Tax education in schools not happening early enough, says IPA
The Institute of Public Accountants is concerned that tax education in schools is not taking place early enough.
The IPA said, in its recently released Small Business White Paper, that delayed education on tax impacts on young people’s understanding, some of whom are already launching their small businesses online.
“Small businesses have a range of tax obligations and getting a general understanding of the tax system through primary and secondary school years would prepare prospective entrepreneurs with the tax knowledge they require,” the IPA noted.
Moreover, it said, increasing use of platforms such as Air Tasker, Airbnb and Uber by people who might otherwise not work for themselves, creates an added need for young people to understand the tax system.
“It is critical that students are taught from a young age that a social contract requires people who earn income to pay tax in accordance with the law, so the government can provide services needed by the community,” the institute explained.
Tax education in primary, secondary and tertiary institutions may also encourage students to consider a career as a tax professional.
“There will be a need to ensure enough accounting graduates are able to replace the aging tax agent demographic,” the IPA said.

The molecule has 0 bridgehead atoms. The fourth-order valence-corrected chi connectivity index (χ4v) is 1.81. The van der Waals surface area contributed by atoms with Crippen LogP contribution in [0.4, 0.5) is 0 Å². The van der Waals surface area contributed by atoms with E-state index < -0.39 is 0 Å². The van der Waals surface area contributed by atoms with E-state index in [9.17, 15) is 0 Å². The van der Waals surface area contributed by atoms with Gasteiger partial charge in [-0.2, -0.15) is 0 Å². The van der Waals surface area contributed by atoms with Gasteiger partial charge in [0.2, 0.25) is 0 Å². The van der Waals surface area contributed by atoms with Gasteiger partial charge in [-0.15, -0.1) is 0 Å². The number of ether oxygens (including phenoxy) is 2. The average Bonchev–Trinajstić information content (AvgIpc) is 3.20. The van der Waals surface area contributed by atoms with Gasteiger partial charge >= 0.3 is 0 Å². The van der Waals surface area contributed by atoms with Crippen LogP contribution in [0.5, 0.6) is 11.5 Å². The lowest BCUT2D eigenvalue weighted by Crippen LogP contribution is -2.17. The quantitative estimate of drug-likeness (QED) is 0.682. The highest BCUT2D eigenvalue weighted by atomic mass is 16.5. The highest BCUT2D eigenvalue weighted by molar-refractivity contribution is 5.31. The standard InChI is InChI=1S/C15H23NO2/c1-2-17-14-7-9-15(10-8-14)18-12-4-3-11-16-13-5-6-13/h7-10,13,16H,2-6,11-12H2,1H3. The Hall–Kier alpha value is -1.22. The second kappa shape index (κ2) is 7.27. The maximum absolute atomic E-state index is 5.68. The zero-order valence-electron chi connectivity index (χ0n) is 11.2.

“This requires a conscious effort by secondary and tertiary institutions to encourage candidates to consider the appropriate studies to become a registered tax agent.”
Additionally, early tax education would minimise the number of people who are taken in by fraudulent tax schemes, the IPA added.
Only half of parents talk tax to their kids
In September this year, the ATO revealed that young Australians’ knowledge of tax and superannuation is low, particularly in relation to the purpose of tax, the ability to complete a tax return and how to seek help about tax and superannuation.
Research launched by the Tax Office found that over half of parents (54 per cent) have not had any discussion around tax and superannuation with their child.
Additionally, it revealed that there are low levels of awareness of tax and superannuation being taught in schools – only 7 per cent of parents are aware of superannuation education, while 13 per cent are aware of tax education.
Contrarily, nine in 10 parents and wider community members said education on tax and superannuation is important.
“Education about tax and superannuation is considered to be an essential life skill. It was recognised that the consequences of no education on these topics would lead to poor financial decisions and, in some cases, limited financial security,” the ATO said at the time.